Do animals cry? The question has intrigued animal behaviorists for years, since humans--among the most intelligent animals and the only ones created in God's image---often resort to tears to express emotion.
That's why I was surprised to read in Jezebel that Donald Trump "is familiar with the concept of crying but has not engaged in it himself," claiming not to have cried since he was one year old.
Today, scientists from the University of New South Wales have published a groundbreaking study in the journal Combover, in which they hypothesize that Donald Trump actually transmits information using a complex series of clicks, whistles, grunts, groans, thwops, snorts, and barks similar to that used by whales and dolphins to communicate with one another in the wild.
Most humans produce sound by "expelling air through the layrnx." Like his cetacean relatives, Mr. Trump differs in this regard by producing "rapid bursts of high-frequency clicks and whistles" which are translated into tweets used to echolocate supporters.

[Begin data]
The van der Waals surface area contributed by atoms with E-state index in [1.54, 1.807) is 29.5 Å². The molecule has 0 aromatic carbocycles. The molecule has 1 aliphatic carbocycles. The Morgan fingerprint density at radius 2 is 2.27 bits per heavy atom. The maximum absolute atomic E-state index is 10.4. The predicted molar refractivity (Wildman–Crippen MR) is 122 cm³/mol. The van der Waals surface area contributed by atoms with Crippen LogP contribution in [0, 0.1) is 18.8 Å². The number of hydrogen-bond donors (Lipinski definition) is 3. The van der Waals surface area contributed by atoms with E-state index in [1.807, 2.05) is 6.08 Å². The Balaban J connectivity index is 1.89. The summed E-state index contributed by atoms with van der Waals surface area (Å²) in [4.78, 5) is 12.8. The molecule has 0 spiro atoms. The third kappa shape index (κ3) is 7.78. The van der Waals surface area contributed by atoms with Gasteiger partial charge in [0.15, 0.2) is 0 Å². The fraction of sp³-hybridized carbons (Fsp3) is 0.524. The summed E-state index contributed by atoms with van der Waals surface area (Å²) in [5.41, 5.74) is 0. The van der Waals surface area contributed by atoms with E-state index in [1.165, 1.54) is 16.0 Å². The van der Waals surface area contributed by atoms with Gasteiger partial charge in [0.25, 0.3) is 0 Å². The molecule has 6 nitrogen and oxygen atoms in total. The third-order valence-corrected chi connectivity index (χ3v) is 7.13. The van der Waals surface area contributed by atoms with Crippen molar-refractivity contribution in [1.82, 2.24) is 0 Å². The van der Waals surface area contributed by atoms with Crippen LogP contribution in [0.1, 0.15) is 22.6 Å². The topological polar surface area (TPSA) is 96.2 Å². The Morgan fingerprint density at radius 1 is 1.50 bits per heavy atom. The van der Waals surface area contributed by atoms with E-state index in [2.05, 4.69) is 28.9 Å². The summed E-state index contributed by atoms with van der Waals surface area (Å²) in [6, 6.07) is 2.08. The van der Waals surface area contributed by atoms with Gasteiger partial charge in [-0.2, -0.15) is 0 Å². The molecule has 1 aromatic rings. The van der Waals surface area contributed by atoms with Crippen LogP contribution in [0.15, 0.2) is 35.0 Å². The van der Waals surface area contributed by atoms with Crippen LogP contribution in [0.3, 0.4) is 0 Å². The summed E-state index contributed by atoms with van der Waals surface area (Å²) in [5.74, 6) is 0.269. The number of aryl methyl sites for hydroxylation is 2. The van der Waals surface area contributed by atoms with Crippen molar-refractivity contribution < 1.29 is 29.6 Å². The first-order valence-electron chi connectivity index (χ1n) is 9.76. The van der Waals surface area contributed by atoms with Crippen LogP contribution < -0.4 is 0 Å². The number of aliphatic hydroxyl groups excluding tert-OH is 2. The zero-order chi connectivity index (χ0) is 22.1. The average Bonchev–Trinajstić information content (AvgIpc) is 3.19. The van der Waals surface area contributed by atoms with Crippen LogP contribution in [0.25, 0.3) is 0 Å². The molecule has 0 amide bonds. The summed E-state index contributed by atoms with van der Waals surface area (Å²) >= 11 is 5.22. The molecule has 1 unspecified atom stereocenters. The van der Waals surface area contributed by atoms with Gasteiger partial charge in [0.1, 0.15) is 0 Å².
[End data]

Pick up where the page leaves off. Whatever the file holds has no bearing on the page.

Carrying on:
A specialized organ lodged between the politician and business mogul's soft palette and nasal cavity is responsible for creating a unique vocabulary--one only he and those who propagate his messages by widely disseminating them with approval on the internet seem fully able to understand.
It is thought that this highly sophisticated system of communication is used to suss out great business deals; giant, inexpensive walls; Mexican drug-dealing rapists; Muslim terrorists; fraudulent birth certificates; lazy black criminals; Jewish bean-counters; generalized losers; good golf courses; beautiful, flirtatious women rated at "ten" or above; and their ugly, fat, lesbian pig foils who are menstruating and have blood coming out of their whatevers.
A combination of four to six units of these tonal sounds is known as a tweet, and six units or more is a sub-tweet or re-tweet. Also like his cetacean relatives, Mr. Trump sings "virtually the same song at any point in time and the song is constantly and slowly evolving over time. For example, over the course of a month a particular unit that started as an upsweep (increasing in frequency) might slowly flatten to become a constant note. Another unit may get steadily louder."
A collection of these sounds is available for download on iTunes and provides a great background soundtrack for a baby's nap-time, a yoga or meditation class, and/or an impromptu standoff with the federal government.